In a series of little-noticed votes in the weeks before its recess, Congress moved systematically to shred the new national water policy that President Carter sent it with great fanfare earlier this year.
At different levels, there were these developments:
House and Senate conferees, inviting a veto after Carter and Congress return, agreed on a $10.1 billion public works appropriations bill that includes a number of dam projects the president thought he killed in his first water fight with the legislators last year.
In separate authorization bills, the two houses are challenging the president even further. He wanted to make state and local governments and users pay more of the cost of water projects, and the federal government less, to encourage conservation. The bills would do the opposite.
He wanted to tighten the rules for the cost-benefit studies according to which projects are said to be justified or not. The bill would loosen those rules.
The bills would kill funding the agency Carter wanted to oversee his new policy, while directing him to hire 2,300 bureaucrats to oversee traditional projects.
Variously, the House and Senate bills increase, rather than decrease, the federal share of dredging projects; waive negative benefit-cost rations in some cases; authorize projects not yet studied by the Army Corps of Engineers; thwart Carter's proposal to require the states to share in the cost of water projects.
A series of resolutions and hearings in the House and Senate is seen as another gambit to reshape or flatly overturn Carter's plan to lay down a more consistent, more cost-conscious national water resources program.
Notwithstanding the supposed public revulsion toward more federal spending, waste and bureaucracy-building, Congress seems to have gone out of its way to draw a wide line in the sand in front of Carter.
This confrontation is over who - Congress, the administration or both - is going to decide how much is spent, where and by whom on dams and flood-control projects - the traditional federal pork barrel.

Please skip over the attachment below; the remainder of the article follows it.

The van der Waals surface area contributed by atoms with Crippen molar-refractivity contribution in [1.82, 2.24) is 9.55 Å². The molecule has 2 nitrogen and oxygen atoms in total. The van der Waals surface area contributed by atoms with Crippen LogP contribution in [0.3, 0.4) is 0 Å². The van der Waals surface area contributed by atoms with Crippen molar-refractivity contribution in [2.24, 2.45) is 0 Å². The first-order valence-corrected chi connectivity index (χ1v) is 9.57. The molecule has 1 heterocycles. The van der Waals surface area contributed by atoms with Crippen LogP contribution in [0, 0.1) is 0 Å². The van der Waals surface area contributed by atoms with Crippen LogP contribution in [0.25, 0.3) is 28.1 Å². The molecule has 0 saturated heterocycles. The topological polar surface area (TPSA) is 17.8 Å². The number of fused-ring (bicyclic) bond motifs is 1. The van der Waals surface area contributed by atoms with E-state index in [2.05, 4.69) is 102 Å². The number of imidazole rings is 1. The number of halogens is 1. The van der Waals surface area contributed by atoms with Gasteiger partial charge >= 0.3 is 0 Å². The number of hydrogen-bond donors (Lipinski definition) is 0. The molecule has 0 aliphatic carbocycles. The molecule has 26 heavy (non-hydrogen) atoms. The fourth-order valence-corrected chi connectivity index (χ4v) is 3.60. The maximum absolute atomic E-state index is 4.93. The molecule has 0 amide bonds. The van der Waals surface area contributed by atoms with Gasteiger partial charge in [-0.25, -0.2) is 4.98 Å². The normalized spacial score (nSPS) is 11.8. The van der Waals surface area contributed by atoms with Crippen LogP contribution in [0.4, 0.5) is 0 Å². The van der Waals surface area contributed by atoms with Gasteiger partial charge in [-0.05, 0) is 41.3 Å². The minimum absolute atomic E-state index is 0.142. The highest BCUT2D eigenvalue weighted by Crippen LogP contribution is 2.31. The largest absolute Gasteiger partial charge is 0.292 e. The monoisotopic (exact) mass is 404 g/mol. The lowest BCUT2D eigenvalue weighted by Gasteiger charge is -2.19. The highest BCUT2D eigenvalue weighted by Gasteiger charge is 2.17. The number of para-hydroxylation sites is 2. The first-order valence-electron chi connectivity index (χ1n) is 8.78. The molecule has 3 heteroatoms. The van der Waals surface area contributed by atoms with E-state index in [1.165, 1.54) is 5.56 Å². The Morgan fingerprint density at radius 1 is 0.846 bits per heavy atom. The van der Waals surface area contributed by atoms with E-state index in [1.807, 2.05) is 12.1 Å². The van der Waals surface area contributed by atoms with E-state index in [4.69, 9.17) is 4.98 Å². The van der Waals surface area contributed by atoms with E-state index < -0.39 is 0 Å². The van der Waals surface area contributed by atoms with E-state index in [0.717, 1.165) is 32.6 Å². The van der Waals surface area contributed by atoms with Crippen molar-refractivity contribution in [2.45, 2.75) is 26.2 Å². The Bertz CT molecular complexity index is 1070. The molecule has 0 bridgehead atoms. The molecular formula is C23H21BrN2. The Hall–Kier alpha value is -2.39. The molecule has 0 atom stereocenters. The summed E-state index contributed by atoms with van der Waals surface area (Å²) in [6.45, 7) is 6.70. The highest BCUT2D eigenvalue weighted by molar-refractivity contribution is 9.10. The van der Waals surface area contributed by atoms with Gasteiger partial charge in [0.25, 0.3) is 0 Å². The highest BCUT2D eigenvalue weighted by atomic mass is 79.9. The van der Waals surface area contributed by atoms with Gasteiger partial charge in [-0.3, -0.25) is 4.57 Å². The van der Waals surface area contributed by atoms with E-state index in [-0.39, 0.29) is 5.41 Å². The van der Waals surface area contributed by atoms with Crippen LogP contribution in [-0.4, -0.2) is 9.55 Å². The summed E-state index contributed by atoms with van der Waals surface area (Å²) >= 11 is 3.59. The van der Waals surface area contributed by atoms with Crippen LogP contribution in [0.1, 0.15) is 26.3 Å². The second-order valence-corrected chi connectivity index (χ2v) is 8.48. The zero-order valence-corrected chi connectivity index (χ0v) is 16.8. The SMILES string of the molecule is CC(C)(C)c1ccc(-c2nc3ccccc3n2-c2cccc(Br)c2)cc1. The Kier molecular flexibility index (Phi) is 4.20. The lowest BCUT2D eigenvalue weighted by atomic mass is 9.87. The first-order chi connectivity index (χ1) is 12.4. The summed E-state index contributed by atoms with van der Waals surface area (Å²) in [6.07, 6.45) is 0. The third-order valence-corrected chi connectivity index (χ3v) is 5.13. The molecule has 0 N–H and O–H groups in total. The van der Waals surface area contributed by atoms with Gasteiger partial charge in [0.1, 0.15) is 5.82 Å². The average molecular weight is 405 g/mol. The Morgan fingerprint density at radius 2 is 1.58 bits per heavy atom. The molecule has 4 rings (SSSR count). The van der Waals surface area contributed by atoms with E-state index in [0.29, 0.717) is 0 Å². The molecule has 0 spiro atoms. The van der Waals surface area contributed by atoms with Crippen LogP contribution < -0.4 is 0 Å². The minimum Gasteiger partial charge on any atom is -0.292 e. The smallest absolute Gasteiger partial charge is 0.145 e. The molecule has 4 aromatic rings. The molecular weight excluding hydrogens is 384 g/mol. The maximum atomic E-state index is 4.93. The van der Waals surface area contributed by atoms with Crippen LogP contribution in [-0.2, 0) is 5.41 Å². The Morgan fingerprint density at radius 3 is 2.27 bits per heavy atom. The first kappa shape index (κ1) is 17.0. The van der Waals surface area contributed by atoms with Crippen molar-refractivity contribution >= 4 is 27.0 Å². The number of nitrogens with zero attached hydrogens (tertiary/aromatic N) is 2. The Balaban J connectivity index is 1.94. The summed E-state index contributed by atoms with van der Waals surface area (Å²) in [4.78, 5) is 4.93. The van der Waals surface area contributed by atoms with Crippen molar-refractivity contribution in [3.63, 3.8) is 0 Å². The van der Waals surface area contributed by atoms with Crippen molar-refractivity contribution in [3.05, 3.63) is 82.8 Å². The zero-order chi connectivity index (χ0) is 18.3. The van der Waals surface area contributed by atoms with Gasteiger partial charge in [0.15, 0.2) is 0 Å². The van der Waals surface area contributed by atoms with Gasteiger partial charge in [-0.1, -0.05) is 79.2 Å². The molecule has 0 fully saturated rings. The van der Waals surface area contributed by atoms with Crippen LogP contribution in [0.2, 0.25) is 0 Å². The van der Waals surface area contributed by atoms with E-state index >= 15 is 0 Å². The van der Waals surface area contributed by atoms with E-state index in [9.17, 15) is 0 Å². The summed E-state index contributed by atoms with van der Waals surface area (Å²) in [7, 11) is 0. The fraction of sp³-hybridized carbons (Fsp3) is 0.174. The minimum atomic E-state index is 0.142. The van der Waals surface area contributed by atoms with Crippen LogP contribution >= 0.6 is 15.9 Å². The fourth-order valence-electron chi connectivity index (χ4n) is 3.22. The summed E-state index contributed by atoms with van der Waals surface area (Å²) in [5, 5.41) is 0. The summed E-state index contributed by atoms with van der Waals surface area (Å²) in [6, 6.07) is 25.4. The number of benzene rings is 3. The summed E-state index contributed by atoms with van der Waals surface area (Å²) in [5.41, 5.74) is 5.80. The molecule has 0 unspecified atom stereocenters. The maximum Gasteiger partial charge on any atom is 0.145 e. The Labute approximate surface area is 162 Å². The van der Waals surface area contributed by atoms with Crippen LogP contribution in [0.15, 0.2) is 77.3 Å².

A veto of the appropriations bill, and possibly the authorization bill, seems certain after Congress returns from its Labor Day break.
Also certain are fireworks at least as heated as last year's when the president stunned Congress by nominating 18 dam projects for termination on the ground that they were wasteful, unneeded or environmentally damaging.
The storm that ensued after Carter attempted to trample on projects supported by influentional legislators ended in a compromise of sorts.
Some projects stayed in the budget; some were removed. But the congressional uneasiness continued, abetted by growing western concerns over water needs, as the White House worked out details of the policy proposed in June.
Carter again suggested at a press conference two weeks ago that he would veto the appropriations bill, lamenting that he had not vetoed last year's version.
And for months the administration has bee sending signals that the authorization bill is a veto candidate. It will emerge from Congress with lower waterway user fees than Carter wanted and full of major liberalizations of traditional project-authorizing policies.